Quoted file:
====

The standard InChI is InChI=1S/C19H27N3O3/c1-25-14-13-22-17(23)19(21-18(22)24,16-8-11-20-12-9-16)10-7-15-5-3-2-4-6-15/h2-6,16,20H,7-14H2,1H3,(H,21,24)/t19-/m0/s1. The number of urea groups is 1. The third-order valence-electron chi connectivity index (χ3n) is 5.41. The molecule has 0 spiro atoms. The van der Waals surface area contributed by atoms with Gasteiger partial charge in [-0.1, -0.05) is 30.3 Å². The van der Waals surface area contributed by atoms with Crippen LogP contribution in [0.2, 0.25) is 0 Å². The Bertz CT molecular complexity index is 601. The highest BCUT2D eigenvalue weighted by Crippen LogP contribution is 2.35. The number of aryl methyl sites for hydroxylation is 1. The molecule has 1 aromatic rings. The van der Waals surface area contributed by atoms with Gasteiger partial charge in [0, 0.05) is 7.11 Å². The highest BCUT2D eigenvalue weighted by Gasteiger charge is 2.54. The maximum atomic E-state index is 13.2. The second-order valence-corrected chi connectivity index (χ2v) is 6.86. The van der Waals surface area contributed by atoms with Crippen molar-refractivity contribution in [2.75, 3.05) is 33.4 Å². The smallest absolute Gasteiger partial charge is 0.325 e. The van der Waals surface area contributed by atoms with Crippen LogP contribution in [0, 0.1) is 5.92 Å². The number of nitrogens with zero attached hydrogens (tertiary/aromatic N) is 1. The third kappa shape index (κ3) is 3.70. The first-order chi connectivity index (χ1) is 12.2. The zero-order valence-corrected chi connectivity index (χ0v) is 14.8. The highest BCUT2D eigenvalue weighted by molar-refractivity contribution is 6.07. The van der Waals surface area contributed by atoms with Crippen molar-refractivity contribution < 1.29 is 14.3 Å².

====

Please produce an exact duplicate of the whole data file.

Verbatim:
The standard InChI is InChI=1S/C19H27N3O3/c1-25-14-13-22-17(23)19(21-18(22)24,16-8-11-20-12-9-16)10-7-15-5-3-2-4-6-15/h2-6,16,20H,7-14H2,1H3,(H,21,24)/t19-/m0/s1. The number of urea groups is 1. The third-order valence-electron chi connectivity index (χ3n) is 5.41. The molecule has 0 spiro atoms. The van der Waals surface area contributed by atoms with Gasteiger partial charge in [-0.1, -0.05) is 30.3 Å². The van der Waals surface area contributed by atoms with Crippen LogP contribution in [0.2, 0.25) is 0 Å². The Bertz CT molecular complexity index is 601. The highest BCUT2D eigenvalue weighted by Crippen LogP contribution is 2.35. The number of aryl methyl sites for hydroxylation is 1. The molecule has 1 aromatic rings. The van der Waals surface area contributed by atoms with Gasteiger partial charge in [0, 0.05) is 7.11 Å². The highest BCUT2D eigenvalue weighted by Gasteiger charge is 2.54. The maximum atomic E-state index is 13.2. The second-order valence-corrected chi connectivity index (χ2v) is 6.86. The van der Waals surface area contributed by atoms with Crippen molar-refractivity contribution in [2.75, 3.05) is 33.4 Å². The smallest absolute Gasteiger partial charge is 0.325 e. The van der Waals surface area contributed by atoms with Crippen LogP contribution in [0, 0.1) is 5.92 Å². The number of nitrogens with zero attached hydrogens (tertiary/aromatic N) is 1. The third kappa shape index (κ3) is 3.70. The first-order chi connectivity index (χ1) is 12.2. The zero-order valence-corrected chi connectivity index (χ0v) is 14.8. The highest BCUT2D eigenvalue weighted by molar-refractivity contribution is 6.07. The van der Waals surface area contributed by atoms with Crippen molar-refractivity contribution < 1.29 is 14.3 Å².